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Thread: Filter media

  1. Default Filter media


    0 Not allowed!
    I'm looking to replace my filter media soon-ish. it is long overdue, but since I did a 1/3 water change recently I don't want to stress the fishes.

    I have a fluval canister filter, but I heard that there was other compatible (and less expensive) media than the fluval brand.

    I'm looking to gradually change everything including the sponges (they were cleaned a lot of time, but I think new ones wont be a bad change!)
    Since I added 8 new little barbs, I'm also aiming to maybe buy a combo carbon/something to eliminates ammonia.

    Since I never really cared before I didn't put many though into it, so I'm more than happy to hear any suggestion!

    Cheers

  2. #2

    Default


    3 Not allowed!
    I am going to advise you not replace your media - I have owned a fluval cannister for almost 3 years - still have the same media (including the sponges). All that is needed is to rinse what you already have in used tank water (1st choice) or in dechlorinated water - this is to retain as much of your beneficial bacteria as possible.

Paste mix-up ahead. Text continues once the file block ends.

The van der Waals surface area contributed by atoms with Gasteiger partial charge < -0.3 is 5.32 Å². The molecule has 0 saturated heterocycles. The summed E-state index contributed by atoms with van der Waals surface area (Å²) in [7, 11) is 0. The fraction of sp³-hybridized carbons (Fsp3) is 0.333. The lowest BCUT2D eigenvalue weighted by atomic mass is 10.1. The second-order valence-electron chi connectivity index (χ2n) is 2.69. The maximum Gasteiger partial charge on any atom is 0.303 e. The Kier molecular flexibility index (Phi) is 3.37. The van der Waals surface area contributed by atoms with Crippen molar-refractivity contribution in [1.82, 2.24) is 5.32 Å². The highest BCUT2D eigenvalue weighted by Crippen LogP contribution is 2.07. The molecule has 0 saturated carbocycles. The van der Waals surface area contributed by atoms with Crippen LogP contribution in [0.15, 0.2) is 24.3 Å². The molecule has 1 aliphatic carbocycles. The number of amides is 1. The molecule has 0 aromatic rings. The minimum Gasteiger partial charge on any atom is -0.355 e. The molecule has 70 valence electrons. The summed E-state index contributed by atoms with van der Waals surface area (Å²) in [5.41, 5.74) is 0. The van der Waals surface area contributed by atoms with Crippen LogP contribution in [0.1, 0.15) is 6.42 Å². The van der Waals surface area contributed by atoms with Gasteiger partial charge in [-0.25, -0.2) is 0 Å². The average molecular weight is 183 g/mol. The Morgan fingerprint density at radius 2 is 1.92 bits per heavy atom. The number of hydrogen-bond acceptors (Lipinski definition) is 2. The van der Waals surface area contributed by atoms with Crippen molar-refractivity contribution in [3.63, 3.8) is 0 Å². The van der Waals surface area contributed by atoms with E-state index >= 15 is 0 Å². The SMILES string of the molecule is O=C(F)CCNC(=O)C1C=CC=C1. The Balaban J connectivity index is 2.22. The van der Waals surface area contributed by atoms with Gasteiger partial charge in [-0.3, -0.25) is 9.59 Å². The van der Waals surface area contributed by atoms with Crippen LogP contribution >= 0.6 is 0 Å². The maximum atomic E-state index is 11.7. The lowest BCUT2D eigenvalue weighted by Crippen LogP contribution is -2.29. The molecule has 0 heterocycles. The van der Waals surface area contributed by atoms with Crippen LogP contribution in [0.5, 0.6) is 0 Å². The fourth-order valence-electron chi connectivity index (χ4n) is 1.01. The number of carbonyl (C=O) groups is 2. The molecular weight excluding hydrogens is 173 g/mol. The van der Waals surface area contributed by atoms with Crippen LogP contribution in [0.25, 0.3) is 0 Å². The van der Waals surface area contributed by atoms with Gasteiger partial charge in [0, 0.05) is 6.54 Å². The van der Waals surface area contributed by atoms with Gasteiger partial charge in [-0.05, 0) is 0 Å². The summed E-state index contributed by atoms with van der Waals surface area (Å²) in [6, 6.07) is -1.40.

Filter manufacturers all recommend replacing media because that's how they make money. If you insist on replacing media, however, it's best to not do this all at the same time - replace one section of a basket, wait a few weeks for it to grow bacteria and then replace another section.

    In general, there is no need to replace media (such as a sponge) unless it is falling apart. My sponges are pretty grimy but giving them a good squeezing out every few months does the trick to ensure there is good water flow.

    There is also no need to purchase carbon - carbon is really only used to remove things from the water such as medication - eliminating ammonia is something water changes accomplish.
    46 gal fw tank with black skirt tetras, neon tetras, spotted corys, green corys, 1 guppy, cherry barbs, otoclinus, snails & 4 amano shrimp - plastic & live plants
    5 gal QT with green corys & 2 guppies

  3. #3

    Default


    0 Not allowed!
    +1 to the above